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Kingship and Buddhism in central Asia

Posted on:1998-01-29Degree:Ph.DType:Thesis
University:Harvard UniversityCandidate:Walter, Mariko NambaFull Text:PDF
GTID:2466390014978426Subject:religion
Abstract/Summary:
This thesis explores the relationship between kingship and Buddhism in various central Asian oasis states in Chinese Turkistan before and around the tenth century C.E. I approach the topic in relation to the particular historical background of each major oasis state, Shan-shan, Khotan, Kucha, and the nomadic Turkic state. These kingdoms were small kingdoms, in comparison with the surrounding ancient civilizations such as Persia, Greece, Rome, India, and China; however, they had their own history as relatively stable kingdoms under single or a few dynasties, despite the constant intrusion and invasions from the above dominant empires. The populations of these oasis states were ethnically and linguistically different from each other, Iranian, Tokharian (Indo-European), and Turkic. Buddhism reached the region around the first century C.E. as Buddhist monks from Kashmir, Gandhara and other parts of India as well as from western Central Asia were arriving to China via these oasis states around the Taklamakan desert. Rulers played a major role in accepting and establishing Buddhism in these oasis kingdoms. Some of the questions discussed in my thesis are: (1) Questions regarding "Church and state" or "samgha and kingship". (2) The Central Asian interpretation of Buddhist kingship. (3) The correlation between the type of Buddhism and type of kingship.; The early history based on the Chinese dynastic histories and indigenous evidence in various languages is surveyed in order to establish the chronology of kings, and to delineate the nature of the Buddhism and kingship in each of the oasis kingdoms. These oasis states share their early history to some extent, although they differ in the kind of Buddhism they adopted and developed. Based on the limited historical data available, an attempt is made to discuss the relationship between the kingship and Buddhism in the oasis kingdoms in Central Asia with comparison to the Buddhist kingship of East and South Asia.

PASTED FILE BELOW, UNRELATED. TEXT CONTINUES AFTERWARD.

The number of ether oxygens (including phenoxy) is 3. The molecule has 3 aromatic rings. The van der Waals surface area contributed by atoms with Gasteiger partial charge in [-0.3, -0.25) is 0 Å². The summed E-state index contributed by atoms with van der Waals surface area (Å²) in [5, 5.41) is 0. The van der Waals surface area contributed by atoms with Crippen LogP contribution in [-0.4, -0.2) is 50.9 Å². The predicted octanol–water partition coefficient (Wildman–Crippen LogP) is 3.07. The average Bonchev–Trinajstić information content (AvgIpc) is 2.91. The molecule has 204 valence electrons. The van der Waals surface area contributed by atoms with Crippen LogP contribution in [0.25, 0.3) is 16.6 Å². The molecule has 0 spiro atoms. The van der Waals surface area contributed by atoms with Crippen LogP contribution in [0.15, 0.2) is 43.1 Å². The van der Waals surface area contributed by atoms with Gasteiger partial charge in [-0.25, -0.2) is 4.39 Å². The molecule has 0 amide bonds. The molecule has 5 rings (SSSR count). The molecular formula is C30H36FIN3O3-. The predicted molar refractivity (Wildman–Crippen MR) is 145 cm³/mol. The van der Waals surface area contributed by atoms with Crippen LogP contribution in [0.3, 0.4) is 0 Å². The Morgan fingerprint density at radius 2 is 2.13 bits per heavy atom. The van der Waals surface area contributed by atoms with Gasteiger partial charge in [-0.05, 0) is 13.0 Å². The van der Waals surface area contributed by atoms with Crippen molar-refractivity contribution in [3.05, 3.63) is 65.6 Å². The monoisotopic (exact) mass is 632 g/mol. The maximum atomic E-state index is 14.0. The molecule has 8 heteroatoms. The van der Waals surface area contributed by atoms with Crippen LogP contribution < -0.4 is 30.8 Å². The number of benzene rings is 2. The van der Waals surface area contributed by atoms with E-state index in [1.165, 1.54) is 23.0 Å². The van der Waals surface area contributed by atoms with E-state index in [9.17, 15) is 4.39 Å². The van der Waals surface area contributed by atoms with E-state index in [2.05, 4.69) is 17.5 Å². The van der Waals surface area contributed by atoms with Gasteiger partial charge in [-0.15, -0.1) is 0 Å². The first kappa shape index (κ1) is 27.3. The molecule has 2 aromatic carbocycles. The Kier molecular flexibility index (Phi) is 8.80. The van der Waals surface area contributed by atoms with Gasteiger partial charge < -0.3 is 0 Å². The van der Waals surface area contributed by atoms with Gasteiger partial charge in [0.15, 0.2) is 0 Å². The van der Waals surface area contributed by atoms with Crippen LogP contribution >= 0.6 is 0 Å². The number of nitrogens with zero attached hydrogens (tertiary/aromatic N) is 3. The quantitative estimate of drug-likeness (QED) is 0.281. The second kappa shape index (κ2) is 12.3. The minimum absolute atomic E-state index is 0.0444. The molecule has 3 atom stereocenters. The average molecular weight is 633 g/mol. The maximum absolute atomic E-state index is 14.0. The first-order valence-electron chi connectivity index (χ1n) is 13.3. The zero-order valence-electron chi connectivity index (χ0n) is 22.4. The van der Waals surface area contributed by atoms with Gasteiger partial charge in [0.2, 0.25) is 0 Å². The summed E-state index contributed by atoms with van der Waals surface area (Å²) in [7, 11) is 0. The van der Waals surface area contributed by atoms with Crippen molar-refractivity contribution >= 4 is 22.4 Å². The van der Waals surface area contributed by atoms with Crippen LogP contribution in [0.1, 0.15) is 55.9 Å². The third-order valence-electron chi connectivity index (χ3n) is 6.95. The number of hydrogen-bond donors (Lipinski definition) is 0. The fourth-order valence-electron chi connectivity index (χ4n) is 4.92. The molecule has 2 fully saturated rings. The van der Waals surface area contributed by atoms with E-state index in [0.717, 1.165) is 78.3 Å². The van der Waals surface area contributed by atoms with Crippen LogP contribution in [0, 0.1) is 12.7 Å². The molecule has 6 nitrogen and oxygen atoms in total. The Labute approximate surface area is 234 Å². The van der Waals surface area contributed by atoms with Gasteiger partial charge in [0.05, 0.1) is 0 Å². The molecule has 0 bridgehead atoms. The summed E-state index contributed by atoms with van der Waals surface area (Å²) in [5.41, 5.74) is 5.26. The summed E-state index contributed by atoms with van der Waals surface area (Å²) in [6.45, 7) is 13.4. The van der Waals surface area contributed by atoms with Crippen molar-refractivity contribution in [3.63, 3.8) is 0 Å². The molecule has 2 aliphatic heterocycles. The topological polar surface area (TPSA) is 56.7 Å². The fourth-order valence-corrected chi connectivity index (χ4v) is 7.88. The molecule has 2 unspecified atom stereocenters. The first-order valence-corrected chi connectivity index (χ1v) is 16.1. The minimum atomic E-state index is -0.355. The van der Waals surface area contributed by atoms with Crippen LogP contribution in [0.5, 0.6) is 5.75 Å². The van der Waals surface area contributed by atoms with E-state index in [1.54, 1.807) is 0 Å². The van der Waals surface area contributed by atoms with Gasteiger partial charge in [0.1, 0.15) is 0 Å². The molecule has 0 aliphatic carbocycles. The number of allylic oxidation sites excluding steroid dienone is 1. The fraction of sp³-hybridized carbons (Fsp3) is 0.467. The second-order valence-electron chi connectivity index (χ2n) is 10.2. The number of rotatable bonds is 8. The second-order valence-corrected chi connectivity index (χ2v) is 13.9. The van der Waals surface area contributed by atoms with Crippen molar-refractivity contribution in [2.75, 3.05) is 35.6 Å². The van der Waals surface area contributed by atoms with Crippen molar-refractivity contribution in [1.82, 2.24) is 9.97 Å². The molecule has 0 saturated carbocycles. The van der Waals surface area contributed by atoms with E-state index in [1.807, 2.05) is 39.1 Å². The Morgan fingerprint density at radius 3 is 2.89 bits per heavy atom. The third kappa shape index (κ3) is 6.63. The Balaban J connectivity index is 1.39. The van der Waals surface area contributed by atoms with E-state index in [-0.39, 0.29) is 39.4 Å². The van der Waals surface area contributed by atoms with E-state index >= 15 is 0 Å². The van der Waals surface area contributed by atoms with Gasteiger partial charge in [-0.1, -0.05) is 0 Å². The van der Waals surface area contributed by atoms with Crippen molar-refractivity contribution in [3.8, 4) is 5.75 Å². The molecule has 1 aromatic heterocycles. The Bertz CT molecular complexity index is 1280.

Keywords/Search Tags:Kingship, Buddhism, Central, Asia, Oasis
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